Dogs can develop several health problems as they grow old. The inability of your canine to control the bladder and/or bowel (called incontinence) is one of the most annoying ones. Incontinence can become even more frustrating when you have a senior dog with diarrhea. Read on to learn about the causes, symptoms, and possible treatments of senior dog incontinence.
Signs of Senior Dog Incontinence
An incontinent dog doesn’t even realize that he/she is urinating (or pooping) until it’s too late. This condition is not only a problem for the owner but can also be quite embarrassing and frustrating for dogs. This is particularly true if your pup is home-trained and feels bad about eliminating inside the house. The following symptoms can help owners to differentiate between incontinence and inappropriate elimination.
- Urinating or defecating while sleeping
- Wet spots on your dog’s bed
- Your dog smells like urine or poop
- Leaking urine while standing or walking
- Dropping stool while standing or walking
Causes of Senior Dog Incontinence
Many medical issues can be responsible for this condition. Therefore, it’s necessary to consult your vet as soon as you have a suspicion of your dog’s incontinence. This will allow him/her to identify the underlying cause and take appropriate measures to counter it. Let’s discuss some of the most common reasons for senior dog incontinence.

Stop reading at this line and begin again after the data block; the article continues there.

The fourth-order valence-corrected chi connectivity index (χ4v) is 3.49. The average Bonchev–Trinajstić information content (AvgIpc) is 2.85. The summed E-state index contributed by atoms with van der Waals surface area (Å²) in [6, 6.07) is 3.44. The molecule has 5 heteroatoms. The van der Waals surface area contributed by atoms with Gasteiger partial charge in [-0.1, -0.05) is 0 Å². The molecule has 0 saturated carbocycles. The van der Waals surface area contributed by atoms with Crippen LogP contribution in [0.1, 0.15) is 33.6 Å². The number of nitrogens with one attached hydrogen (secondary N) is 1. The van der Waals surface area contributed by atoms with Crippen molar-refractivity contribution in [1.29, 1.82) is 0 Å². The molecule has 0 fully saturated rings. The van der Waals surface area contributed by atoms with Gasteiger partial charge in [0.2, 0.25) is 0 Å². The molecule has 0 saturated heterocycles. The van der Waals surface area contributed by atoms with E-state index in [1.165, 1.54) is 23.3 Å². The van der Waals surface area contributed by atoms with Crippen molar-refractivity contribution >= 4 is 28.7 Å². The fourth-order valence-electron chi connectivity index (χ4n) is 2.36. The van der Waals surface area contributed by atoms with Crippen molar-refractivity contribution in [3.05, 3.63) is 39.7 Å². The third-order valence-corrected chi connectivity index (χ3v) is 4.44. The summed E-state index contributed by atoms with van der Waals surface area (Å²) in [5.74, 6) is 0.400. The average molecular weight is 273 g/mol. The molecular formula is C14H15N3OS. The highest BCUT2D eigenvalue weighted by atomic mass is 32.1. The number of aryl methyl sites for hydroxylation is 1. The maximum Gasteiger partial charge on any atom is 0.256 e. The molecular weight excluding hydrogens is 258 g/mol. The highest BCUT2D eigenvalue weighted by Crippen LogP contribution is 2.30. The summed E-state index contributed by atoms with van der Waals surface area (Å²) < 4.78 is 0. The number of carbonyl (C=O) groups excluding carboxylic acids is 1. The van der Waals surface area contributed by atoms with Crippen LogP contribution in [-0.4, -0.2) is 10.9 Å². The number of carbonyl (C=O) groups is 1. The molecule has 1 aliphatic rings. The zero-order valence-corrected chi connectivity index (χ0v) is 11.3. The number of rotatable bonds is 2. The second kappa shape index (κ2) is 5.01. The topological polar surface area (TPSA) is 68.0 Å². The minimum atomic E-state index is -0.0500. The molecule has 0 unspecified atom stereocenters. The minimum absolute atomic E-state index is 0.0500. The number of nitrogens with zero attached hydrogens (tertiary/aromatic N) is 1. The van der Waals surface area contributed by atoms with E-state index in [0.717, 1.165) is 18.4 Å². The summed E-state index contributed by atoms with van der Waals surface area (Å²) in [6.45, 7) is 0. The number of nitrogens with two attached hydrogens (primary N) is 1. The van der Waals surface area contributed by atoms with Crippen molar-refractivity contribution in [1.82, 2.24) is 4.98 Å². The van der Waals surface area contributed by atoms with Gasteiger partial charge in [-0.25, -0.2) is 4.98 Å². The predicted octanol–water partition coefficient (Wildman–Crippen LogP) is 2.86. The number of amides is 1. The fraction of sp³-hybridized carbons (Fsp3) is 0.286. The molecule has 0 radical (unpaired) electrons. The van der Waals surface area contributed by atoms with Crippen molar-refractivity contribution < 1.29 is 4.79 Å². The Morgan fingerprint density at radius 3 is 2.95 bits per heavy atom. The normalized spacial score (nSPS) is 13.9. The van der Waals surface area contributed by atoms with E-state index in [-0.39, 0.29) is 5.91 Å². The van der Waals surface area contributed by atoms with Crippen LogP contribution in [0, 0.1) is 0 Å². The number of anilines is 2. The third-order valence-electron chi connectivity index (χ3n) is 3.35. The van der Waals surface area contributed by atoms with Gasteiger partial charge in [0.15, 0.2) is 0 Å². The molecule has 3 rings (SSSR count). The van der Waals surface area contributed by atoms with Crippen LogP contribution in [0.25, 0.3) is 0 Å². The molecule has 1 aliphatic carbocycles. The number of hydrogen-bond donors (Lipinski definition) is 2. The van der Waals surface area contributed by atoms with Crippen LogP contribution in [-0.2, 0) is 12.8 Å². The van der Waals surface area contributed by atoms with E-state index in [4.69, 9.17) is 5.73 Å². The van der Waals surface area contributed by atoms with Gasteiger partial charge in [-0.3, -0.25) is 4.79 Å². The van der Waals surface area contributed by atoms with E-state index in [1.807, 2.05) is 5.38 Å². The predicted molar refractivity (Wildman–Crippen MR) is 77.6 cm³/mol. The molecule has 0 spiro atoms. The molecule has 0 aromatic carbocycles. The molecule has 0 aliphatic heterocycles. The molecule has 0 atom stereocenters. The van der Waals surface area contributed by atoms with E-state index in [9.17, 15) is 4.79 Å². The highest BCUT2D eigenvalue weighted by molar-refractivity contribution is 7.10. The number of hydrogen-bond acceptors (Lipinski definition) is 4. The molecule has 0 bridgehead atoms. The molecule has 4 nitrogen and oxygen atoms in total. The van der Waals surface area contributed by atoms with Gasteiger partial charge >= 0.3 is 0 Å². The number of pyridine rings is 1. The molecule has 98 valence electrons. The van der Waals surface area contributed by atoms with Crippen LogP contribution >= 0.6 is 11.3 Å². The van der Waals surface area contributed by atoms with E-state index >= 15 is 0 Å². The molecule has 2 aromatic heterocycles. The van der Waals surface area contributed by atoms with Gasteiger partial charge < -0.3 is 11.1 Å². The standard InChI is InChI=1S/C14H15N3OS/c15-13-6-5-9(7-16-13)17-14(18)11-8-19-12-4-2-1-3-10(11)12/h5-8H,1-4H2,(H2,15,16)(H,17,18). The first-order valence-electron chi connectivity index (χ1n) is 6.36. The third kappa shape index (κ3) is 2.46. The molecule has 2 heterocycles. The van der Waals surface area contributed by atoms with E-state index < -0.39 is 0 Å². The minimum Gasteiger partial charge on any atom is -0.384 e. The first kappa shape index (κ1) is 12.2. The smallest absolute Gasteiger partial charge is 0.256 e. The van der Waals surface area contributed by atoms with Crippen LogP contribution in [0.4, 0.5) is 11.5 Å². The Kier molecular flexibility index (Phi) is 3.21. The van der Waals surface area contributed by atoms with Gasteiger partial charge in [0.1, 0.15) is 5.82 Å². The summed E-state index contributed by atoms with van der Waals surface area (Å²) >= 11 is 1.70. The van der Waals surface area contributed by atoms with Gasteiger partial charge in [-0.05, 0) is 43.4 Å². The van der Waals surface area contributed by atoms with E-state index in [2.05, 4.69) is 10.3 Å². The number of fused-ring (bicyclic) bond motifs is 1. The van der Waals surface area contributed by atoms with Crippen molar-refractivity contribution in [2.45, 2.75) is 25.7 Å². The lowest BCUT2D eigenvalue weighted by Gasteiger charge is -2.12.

Weak Urethral Sphincter
This condition occurs when the muscles around the bladder sphincter become weak, reducing the bladder control of your pooch. In most cases, hormonal imbalance is the reason behind a weak urethral sphincter. This is because estrogen (for female dogs) and testosterone (for male dogs) are vital for maintaining these muscles.
Urinary Tract Infections
This is one of the biggest causes of incontinence and other problems that are related to urinary accidents. If your vet determines that your pup is suffering from a UTI, he/she will prescribe some antibiotics. These medications will help in countering the bacteria that are causing trouble in the urinary system.
It is another common problem with senior dogs, especially those who had urinary tract problems. For example, untreated UTIs can damage the kidney and will cause trouble in the long run. If your pooch is suffering from kidney disease, he/she will need to drink more water. This means that the need for urination will also increase, which can be a serious concern for senior dogs.
Also known as canine cognitive dysfunction, this condition is often referred to as the dog’s version of Alzheimer’s disease. Dementia affects the memory of your dog and he/she tends to forget the trainings, including house training. Your pooch will also find it hard to concentrate on things and won’t be able to learn new things. Although there is no treatment for this condition, medications and supplements can suppress the progression of the disease.